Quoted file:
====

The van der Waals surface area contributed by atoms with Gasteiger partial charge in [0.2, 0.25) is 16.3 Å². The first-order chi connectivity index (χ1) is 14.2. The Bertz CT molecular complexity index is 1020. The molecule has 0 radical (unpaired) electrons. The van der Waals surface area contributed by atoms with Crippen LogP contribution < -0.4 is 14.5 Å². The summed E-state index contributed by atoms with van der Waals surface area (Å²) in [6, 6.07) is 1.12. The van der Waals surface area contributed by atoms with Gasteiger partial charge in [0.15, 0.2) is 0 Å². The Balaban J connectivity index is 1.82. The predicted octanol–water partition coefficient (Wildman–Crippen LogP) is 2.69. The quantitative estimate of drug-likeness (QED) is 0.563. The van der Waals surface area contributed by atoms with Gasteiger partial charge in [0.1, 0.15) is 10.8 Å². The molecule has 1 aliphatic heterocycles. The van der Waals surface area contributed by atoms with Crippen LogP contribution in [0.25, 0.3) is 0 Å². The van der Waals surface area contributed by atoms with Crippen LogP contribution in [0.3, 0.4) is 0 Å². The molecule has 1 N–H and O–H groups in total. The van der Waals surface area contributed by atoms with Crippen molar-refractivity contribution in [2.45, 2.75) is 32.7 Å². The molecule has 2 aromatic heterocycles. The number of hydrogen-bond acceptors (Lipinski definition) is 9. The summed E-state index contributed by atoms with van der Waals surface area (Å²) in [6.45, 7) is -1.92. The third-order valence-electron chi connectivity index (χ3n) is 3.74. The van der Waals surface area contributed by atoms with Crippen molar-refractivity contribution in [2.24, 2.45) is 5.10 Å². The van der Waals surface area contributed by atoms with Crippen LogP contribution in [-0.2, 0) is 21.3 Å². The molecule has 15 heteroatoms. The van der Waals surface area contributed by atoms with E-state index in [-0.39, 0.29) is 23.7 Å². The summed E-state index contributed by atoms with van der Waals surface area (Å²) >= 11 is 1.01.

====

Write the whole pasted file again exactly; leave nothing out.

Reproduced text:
The van der Waals surface area contributed by atoms with Gasteiger partial charge in [0.2, 0.25) is 16.3 Å². The first-order chi connectivity index (χ1) is 14.2. The Bertz CT molecular complexity index is 1020. The molecule has 0 radical (unpaired) electrons. The van der Waals surface area contributed by atoms with Crippen LogP contribution < -0.4 is 14.5 Å². The summed E-state index contributed by atoms with van der Waals surface area (Å²) in [6, 6.07) is 1.12. The van der Waals surface area contributed by atoms with Gasteiger partial charge in [0.15, 0.2) is 0 Å². The Balaban J connectivity index is 1.82. The predicted octanol–water partition coefficient (Wildman–Crippen LogP) is 2.69. The quantitative estimate of drug-likeness (QED) is 0.563. The van der Waals surface area contributed by atoms with Gasteiger partial charge in [0.1, 0.15) is 10.8 Å². The molecule has 1 aliphatic heterocycles. The van der Waals surface area contributed by atoms with Crippen LogP contribution in [0.25, 0.3) is 0 Å². The van der Waals surface area contributed by atoms with Crippen LogP contribution in [0.3, 0.4) is 0 Å². The molecule has 1 N–H and O–H groups in total. The van der Waals surface area contributed by atoms with Crippen molar-refractivity contribution in [2.45, 2.75) is 32.7 Å². The molecule has 2 aromatic heterocycles. The number of hydrogen-bond acceptors (Lipinski definition) is 9. The summed E-state index contributed by atoms with van der Waals surface area (Å²) in [6.45, 7) is -1.92. The third-order valence-electron chi connectivity index (χ3n) is 3.74. The van der Waals surface area contributed by atoms with Crippen molar-refractivity contribution in [2.24, 2.45) is 5.10 Å². The van der Waals surface area contributed by atoms with Crippen LogP contribution in [-0.2, 0) is 21.3 Å². The molecule has 15 heteroatoms. The van der Waals surface area contributed by atoms with E-state index in [-0.39, 0.29) is 23.7 Å². The summed E-state index contributed by atoms with van der Waals surface area (Å²) >= 11 is 1.01.